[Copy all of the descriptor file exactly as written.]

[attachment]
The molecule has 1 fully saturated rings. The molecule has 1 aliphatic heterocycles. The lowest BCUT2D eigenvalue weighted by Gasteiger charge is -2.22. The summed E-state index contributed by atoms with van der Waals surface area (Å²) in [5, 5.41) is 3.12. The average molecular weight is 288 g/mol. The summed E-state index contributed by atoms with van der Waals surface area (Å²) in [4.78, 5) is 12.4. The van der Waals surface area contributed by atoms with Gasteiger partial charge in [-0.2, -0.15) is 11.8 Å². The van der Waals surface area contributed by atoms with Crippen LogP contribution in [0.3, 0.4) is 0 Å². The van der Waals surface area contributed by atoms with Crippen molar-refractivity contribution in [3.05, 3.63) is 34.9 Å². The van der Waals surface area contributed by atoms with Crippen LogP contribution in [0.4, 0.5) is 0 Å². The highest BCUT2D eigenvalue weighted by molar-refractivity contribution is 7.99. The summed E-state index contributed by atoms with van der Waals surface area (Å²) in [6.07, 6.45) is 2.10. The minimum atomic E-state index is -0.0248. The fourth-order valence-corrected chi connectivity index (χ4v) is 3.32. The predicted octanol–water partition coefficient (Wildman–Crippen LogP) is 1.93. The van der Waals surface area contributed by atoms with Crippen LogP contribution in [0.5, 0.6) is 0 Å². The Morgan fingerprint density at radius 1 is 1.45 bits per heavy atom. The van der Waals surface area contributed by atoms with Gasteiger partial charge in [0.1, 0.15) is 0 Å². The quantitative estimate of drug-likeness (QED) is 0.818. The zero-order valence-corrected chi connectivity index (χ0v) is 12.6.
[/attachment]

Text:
The molecule has 1 fully saturated rings. The molecule has 1 aliphatic heterocycles. The lowest BCUT2D eigenvalue weighted by Gasteiger charge is -2.22. The summed E-state index contributed by atoms with van der Waals surface area (Å²) in [5, 5.41) is 3.12. The average molecular weight is 288 g/mol. The summed E-state index contributed by atoms with van der Waals surface area (Å²) in [4.78, 5) is 12.4. The van der Waals surface area contributed by atoms with Gasteiger partial charge in [-0.2, -0.15) is 11.8 Å². The van der Waals surface area contributed by atoms with Crippen LogP contribution in [0.3, 0.4) is 0 Å². The van der Waals surface area contributed by atoms with Crippen molar-refractivity contribution in [3.05, 3.63) is 34.9 Å². The van der Waals surface area contributed by atoms with Crippen LogP contribution in [0.4, 0.5) is 0 Å². The highest BCUT2D eigenvalue weighted by molar-refractivity contribution is 7.99. The summed E-state index contributed by atoms with van der Waals surface area (Å²) in [6.07, 6.45) is 2.10. The minimum atomic E-state index is -0.0248. The fourth-order valence-corrected chi connectivity index (χ4v) is 3.32. The predicted octanol–water partition coefficient (Wildman–Crippen LogP) is 1.93. The van der Waals surface area contributed by atoms with Crippen LogP contribution in [0.5, 0.6) is 0 Å². The Morgan fingerprint density at radius 1 is 1.45 bits per heavy atom. The van der Waals surface area contributed by atoms with Gasteiger partial charge in [0.1, 0.15) is 0 Å². The quantitative estimate of drug-likeness (QED) is 0.818. The zero-order valence-corrected chi connectivity index (χ0v) is 12.6.